Af­ford­able premises for new shops

The Northland Age - - Local News - By Peter de Graaf

The new own­ers of one of North­land’s big­gest — and long­est-sur­viv­ing — sec­ond­hand stores plan to turn part of the build­ing into af­ford­able premises for up-and-com­ing busi­nesses.

Great North­ern Traders, on the corner of Cob­ham Rd and Mill Lane in Kerik­eri, was sold on Novem­ber 16 to a con­sor­tium of Bay of Is­lands power cou­ple Richard and Vanessa Owen and re­cent ar­rivals in Kerik­eri Terry and Fiona Clarke from Perth and Nigel and Felic­ity Wood­ing (Auck­land).

The build­ing is still owned by Gary Collins who started the store 43 years ago and has leased it out for the past 42. Owen said they had taken out an 18-year lease.

“It’s long but we need it. We have big plans and we’re in­vest­ing mas­sively.”

Plans in­cluded re­duc­ing the space oc­cu­pied by the sec­ond­hand store to half the build­ing. The other half, called Mer­chants of Kerik­eri, was be­ing di­vided into nine sep­a­rate shops to be rented out to new busi­nesses.

The rents would be af­ford­able and the terms flex­i­ble, with one-month rolling leases giv­ing young en­trepreneurs a chance to get new ven­tures off the ground.

Owen said when she first moved to Kerik­eri 24 years ago the main street was full of in­ter­est­ing, even quirky, shops.

“I’ve seen that change over the years. I think young peo­ple or new busi­nesses com­ing into town don’t have a show, be­cause leases are re­stric­tive and rents are re­ally high,” she said.

“This will give peo­ple a chance to ex­plore their busi­ness in a re­ally dy­namic en­vi­ron­ment and buck the trend that ev­ery­thing’s on­line these days. Peo­ple still want to touch and feel items, and in­ter­act with the own­ers.”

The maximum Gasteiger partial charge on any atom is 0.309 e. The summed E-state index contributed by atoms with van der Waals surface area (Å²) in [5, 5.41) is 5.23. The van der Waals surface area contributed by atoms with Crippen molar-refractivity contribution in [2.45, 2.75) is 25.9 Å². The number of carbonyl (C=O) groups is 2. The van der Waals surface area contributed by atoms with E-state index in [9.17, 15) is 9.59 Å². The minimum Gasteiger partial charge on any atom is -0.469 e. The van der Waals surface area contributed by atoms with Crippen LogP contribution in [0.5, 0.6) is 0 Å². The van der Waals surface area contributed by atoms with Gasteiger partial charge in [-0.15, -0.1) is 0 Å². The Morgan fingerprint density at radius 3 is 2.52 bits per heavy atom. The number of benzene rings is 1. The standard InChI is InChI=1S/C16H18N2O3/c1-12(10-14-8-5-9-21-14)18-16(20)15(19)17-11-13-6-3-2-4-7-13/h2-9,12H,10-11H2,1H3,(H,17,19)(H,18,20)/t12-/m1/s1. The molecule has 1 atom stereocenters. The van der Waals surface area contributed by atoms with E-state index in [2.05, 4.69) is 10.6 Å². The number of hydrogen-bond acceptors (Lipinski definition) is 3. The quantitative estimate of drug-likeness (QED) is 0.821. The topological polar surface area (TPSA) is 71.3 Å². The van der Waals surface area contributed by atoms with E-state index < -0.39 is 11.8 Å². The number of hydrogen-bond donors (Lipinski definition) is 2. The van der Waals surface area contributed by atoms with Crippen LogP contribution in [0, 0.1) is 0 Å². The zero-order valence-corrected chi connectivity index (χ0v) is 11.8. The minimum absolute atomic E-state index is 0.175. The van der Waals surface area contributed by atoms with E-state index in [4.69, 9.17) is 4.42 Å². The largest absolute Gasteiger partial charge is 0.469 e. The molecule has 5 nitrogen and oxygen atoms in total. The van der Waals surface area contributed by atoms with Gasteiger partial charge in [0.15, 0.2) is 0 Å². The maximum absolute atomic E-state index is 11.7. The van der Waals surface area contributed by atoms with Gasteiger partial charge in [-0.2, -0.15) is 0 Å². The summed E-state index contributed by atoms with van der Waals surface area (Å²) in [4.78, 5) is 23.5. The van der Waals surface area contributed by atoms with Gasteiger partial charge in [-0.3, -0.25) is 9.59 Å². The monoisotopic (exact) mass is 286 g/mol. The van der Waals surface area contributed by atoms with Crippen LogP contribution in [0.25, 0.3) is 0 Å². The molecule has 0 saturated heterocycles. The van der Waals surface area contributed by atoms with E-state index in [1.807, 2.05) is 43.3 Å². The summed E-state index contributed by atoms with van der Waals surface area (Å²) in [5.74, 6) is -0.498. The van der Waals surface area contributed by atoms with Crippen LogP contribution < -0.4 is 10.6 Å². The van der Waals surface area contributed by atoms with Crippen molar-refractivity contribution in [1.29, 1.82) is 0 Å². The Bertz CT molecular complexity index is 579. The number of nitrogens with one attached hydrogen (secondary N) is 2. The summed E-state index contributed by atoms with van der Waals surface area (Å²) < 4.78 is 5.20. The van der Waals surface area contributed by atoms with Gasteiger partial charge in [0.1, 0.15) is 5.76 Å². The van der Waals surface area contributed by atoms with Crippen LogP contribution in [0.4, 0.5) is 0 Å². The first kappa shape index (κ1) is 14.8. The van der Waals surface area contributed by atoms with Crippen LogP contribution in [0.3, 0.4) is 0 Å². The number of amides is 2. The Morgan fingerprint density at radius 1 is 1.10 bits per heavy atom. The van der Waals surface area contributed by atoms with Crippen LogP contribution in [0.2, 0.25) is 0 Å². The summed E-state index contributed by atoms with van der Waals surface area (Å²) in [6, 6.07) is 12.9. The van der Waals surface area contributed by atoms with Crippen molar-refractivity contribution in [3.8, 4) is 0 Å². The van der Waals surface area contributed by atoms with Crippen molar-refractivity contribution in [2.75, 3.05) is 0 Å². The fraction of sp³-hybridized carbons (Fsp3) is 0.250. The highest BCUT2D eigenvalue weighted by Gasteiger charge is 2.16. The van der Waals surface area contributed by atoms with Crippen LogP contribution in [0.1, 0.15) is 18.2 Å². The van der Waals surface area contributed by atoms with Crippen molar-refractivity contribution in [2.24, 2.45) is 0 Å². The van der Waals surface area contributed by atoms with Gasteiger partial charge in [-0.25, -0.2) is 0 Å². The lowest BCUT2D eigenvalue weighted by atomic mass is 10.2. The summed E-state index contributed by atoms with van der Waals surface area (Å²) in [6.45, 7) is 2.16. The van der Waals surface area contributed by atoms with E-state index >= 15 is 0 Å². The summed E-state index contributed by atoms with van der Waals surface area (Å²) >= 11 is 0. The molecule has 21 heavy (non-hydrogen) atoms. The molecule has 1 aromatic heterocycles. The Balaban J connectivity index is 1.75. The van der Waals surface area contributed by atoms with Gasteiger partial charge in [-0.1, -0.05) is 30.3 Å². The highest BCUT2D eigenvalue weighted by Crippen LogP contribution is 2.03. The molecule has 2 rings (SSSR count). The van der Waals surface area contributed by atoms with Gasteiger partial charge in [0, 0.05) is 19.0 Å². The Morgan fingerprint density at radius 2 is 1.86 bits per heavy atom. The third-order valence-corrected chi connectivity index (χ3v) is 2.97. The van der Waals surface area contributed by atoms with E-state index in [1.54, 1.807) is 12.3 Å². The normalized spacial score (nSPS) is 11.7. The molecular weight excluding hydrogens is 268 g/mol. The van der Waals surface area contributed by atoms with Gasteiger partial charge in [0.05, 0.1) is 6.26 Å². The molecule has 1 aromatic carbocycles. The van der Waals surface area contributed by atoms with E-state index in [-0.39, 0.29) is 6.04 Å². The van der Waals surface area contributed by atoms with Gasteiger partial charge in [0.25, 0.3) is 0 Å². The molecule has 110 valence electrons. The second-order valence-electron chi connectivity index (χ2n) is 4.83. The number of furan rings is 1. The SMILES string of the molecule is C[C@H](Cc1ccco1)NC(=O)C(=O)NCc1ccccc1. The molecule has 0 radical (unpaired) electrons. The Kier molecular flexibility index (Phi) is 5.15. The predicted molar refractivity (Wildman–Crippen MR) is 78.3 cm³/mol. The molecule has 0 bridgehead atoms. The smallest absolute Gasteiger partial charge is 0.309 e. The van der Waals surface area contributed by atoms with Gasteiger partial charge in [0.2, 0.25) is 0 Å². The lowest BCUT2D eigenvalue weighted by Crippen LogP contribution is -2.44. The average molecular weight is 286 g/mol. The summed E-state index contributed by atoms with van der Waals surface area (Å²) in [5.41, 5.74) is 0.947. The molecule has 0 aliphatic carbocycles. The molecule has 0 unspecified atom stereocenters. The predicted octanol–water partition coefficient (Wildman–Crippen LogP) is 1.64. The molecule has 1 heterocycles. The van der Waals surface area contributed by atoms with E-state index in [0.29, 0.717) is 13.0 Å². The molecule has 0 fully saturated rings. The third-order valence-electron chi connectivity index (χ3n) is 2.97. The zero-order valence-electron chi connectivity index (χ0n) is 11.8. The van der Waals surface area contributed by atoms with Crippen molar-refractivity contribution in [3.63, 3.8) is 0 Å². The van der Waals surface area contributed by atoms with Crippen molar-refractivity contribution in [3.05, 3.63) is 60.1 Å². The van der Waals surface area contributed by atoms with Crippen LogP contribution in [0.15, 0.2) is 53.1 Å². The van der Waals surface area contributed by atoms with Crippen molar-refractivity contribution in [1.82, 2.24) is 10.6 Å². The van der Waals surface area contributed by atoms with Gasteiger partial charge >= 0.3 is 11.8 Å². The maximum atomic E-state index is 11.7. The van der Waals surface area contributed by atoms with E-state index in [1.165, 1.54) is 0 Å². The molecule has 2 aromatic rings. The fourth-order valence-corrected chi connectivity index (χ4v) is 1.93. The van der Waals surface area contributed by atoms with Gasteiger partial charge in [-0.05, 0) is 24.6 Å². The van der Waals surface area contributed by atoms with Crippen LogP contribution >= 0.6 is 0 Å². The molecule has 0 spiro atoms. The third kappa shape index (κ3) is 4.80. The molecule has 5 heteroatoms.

The first shop opened last Fri­day, the ninth is due to open on De­cem­ber 15. All would be lock­able so mer­chants could set their own hours.

They would in­clude two art gal­leries by Kerik­eri artists and iden­ti­ties Monika Welch and Keri Mol­loy, bar­ber, “mi­cro­dairy” and stores sell­ing French an­tiques, re­stored and chalk­painted fur­ni­ture, or­ganic pet food, car­pet and sec­ond-hand baby bug­gies.

“We’ve been snowed un­der. There’s al­ready a wait­ing list,” Owen said. Mer­chants would be able to get ad­vice on brand­ing, mar­ket­ing and web de­sign if they wanted it.

Though a fash­ion chain and a top-end linen shop were also mov­ing in, they had been asked to stock endof-line items to keep with the ethos of af­ford­abil­ity.

“We’re try­ing to keep hon­est. It is a sec­ond-hand store af­ter all,” she said.

While the new Great North­ern Traders would be smaller it would still sell “re­ally good junk”, de­mo­li­tion ma­te­ri­als and re­cy­cled goods, along with new fea­tures such as a hangi corner with sacks and other es­sen­tials.

“The main thing peo­ple have been say­ing is, ‘Please don’t change it, we love com­ing here to hunt through the junk’.”

Owen said the new ven­ture fit­ted her phi­los­o­phy that it was pos­si­ble to make a good liv­ing and give back to the com­mu­nity.

As well as of­fer­ing low-cost premises for new busi­nesses, last week they held a three-day free sale, giv­ing away thou­sands of dol­lars worth of stock rather than see it end up in land­fill.

“Most of all I want peo­ple to make money and have fun.”

The Mer­chants of Kerik­eri will be open 8.30am-5.30pm week­days and 10am-4pm Satur­days and Sun­days.


The new own­ers of Great North­ern Traders — in­clud­ing Fiona Clarke, left, and Vanessa Owen — have big plans for the long-run­ning sec­ond-hand store. In­set: The new busi­ness is called Mer­chants of Kerik­eri.

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